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Mult Scler. 2015 Feb;21(2):138-46. doi: 10.1177/1352458514543339. Epub 2014 Aug 11.

Signaling networks in MS: a systems-based approach to developing new pharmacological therapies.

Author information

1
Institute Biomedical Research August Pi Sunyer (IDIBAPS) - Hospital Clinic of Barcelona, Spain/Personal Biomedicine ZAO, and A. A. Kharkevich Institute for Information Transmission Problems, Russian Academy of Sciences, Russia.
2
European Molecular Biology Laboratory, European Bioinformatics Institute, UK.
3
Unit of Computational Medicine, Center for Molecular Medicine, Karolinska Institutet, Karolinska University Hospital, Sweden.
4
ProtATonce Ltd, Greece.
5
European Molecular Biology Laboratory, European Bioinformatics Institute, UK/ProtATonce Ltd, Greece/National Technical University of Athens, Greece.
6
Anaxomics Biotech, Spain.
7
Ariadne Diagnostics LLC, USA.
8
Bionure Farma SL, Spain.
9
ProtATonce Ltd, Greece/National Technical University of Athens, Greece.
10
Karolinska University Hospital, Sweden.
11
University of Zurich, Switzerland.
12
NeuroCure Clinical Research Center and Department of Neurology, Charité University Medicine Berlin, Germany.
13
Institute Biomedical Research August Pi Sunyer (IDIBAPS) - Hospital Clinic of Barcelona, Spain/Personal Biomedicine ZAO, and A. A. Kharkevich Institute for Information Transmission Problems, Russian Academy of Sciences, Russia pvilloslada@clinic.ub.es.

Abstract

The pathogenesis of multiple sclerosis (MS) involves alterations to multiple pathways and processes, which represent a significant challenge for developing more-effective therapies. Systems biology approaches that study pathway dysregulation should offer benefits by integrating molecular networks and dynamic models with current biological knowledge for understanding disease heterogeneity and response to therapy. In MS, abnormalities have been identified in several cytokine-signaling pathways, as well as those of other immune receptors. Among the downstream molecules implicated are Jak/Stat, NF-Kb, ERK1/3, p38 or Jun/Fos. Together, these data suggest that MS is likely to be associated with abnormalities in apoptosis/cell death, microglia activation, blood-brain barrier functioning, immune responses, cytokine production, and/or oxidative stress, although which pathways contribute to the cascade of damage and can be modulated remains an open question. While current MS drugs target some of these pathways, others remain untouched. Here, we propose a pragmatic systems analysis approach that involves the large-scale extraction of processes and pathways relevant to MS. These data serve as a scaffold on which computational modeling can be performed to identify disease subgroups based on the contribution of different processes. Such an analysis, targeting these relevant MS-signaling pathways, offers the opportunity to accelerate the development of novel individual or combination therapies.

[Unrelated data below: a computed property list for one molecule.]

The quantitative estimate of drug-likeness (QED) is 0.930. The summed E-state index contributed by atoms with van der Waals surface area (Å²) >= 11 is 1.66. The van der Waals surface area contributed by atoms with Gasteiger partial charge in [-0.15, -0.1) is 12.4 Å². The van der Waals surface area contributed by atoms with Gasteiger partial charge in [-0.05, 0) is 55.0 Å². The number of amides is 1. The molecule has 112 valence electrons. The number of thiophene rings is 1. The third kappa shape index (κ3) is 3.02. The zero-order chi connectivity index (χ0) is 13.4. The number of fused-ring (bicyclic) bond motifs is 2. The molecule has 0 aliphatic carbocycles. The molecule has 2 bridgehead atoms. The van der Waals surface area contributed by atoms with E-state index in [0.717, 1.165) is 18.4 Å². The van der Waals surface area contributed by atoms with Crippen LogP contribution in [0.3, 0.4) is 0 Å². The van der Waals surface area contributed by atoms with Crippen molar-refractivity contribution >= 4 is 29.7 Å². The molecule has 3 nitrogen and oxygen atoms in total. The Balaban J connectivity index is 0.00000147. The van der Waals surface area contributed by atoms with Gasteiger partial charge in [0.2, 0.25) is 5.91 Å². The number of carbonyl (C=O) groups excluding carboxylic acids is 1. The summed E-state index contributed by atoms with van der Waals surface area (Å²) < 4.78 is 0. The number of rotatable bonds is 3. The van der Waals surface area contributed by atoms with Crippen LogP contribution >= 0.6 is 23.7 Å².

KEYWORDS:

Multiple sclerosis; drug discovery; pathways; signaling; systems biology

PMID:
25112814
DOI:
10.1177/1352458514543339
[Indexed for MEDLINE]
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